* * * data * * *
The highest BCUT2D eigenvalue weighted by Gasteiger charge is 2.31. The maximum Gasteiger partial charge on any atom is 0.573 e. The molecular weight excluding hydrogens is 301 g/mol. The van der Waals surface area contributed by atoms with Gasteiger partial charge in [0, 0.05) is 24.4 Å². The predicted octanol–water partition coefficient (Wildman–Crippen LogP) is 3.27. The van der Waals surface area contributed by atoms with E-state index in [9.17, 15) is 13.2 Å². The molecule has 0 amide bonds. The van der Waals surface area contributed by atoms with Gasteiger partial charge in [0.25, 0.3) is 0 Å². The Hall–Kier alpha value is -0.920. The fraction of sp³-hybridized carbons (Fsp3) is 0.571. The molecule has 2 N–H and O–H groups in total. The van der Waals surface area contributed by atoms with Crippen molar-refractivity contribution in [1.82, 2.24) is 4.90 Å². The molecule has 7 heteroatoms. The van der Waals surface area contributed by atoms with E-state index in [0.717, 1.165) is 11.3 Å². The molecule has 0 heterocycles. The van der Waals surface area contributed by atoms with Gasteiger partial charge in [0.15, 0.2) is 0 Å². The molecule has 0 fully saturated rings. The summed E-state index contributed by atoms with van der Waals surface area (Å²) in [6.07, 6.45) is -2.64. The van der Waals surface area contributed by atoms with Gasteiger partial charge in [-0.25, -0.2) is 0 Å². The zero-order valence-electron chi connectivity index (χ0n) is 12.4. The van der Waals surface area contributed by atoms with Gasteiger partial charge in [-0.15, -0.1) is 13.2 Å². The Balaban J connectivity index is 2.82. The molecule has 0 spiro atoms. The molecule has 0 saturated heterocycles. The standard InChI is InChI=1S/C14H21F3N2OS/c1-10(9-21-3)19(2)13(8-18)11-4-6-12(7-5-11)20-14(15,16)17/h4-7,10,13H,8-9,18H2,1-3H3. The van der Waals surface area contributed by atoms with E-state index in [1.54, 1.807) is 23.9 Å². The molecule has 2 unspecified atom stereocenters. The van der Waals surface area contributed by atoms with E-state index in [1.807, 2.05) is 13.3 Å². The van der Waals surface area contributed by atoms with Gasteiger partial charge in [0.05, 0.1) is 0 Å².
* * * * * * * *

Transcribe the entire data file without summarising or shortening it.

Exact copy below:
The highest BCUT2D eigenvalue weighted by Gasteiger charge is 2.31. The maximum Gasteiger partial charge on any atom is 0.573 e. The molecular weight excluding hydrogens is 301 g/mol. The van der Waals surface area contributed by atoms with Gasteiger partial charge in [0, 0.05) is 24.4 Å². The predicted octanol–water partition coefficient (Wildman–Crippen LogP) is 3.27. The van der Waals surface area contributed by atoms with E-state index in [9.17, 15) is 13.2 Å². The molecule has 0 amide bonds. The van der Waals surface area contributed by atoms with Gasteiger partial charge in [0.25, 0.3) is 0 Å². The Hall–Kier alpha value is -0.920. The fraction of sp³-hybridized carbons (Fsp3) is 0.571. The molecule has 2 N–H and O–H groups in total. The van der Waals surface area contributed by atoms with Crippen molar-refractivity contribution in [1.82, 2.24) is 4.90 Å². The molecule has 7 heteroatoms. The van der Waals surface area contributed by atoms with E-state index in [0.717, 1.165) is 11.3 Å². The molecule has 0 heterocycles. The van der Waals surface area contributed by atoms with Gasteiger partial charge in [0.15, 0.2) is 0 Å². The molecule has 0 fully saturated rings. The summed E-state index contributed by atoms with van der Waals surface area (Å²) in [6.07, 6.45) is -2.64. The van der Waals surface area contributed by atoms with Gasteiger partial charge in [-0.25, -0.2) is 0 Å². The zero-order valence-electron chi connectivity index (χ0n) is 12.4. The van der Waals surface area contributed by atoms with Gasteiger partial charge in [-0.15, -0.1) is 13.2 Å². The Balaban J connectivity index is 2.82. The molecule has 0 spiro atoms. The molecule has 0 saturated heterocycles. The standard InChI is InChI=1S/C14H21F3N2OS/c1-10(9-21-3)19(2)13(8-18)11-4-6-12(7-5-11)20-14(15,16)17/h4-7,10,13H,8-9,18H2,1-3H3. The van der Waals surface area contributed by atoms with E-state index in [1.54, 1.807) is 23.9 Å². The molecule has 2 unspecified atom stereocenters. The van der Waals surface area contributed by atoms with E-state index in [1.807, 2.05) is 13.3 Å². The van der Waals surface area contributed by atoms with Gasteiger partial charge in [0.05, 0.1) is 0 Å².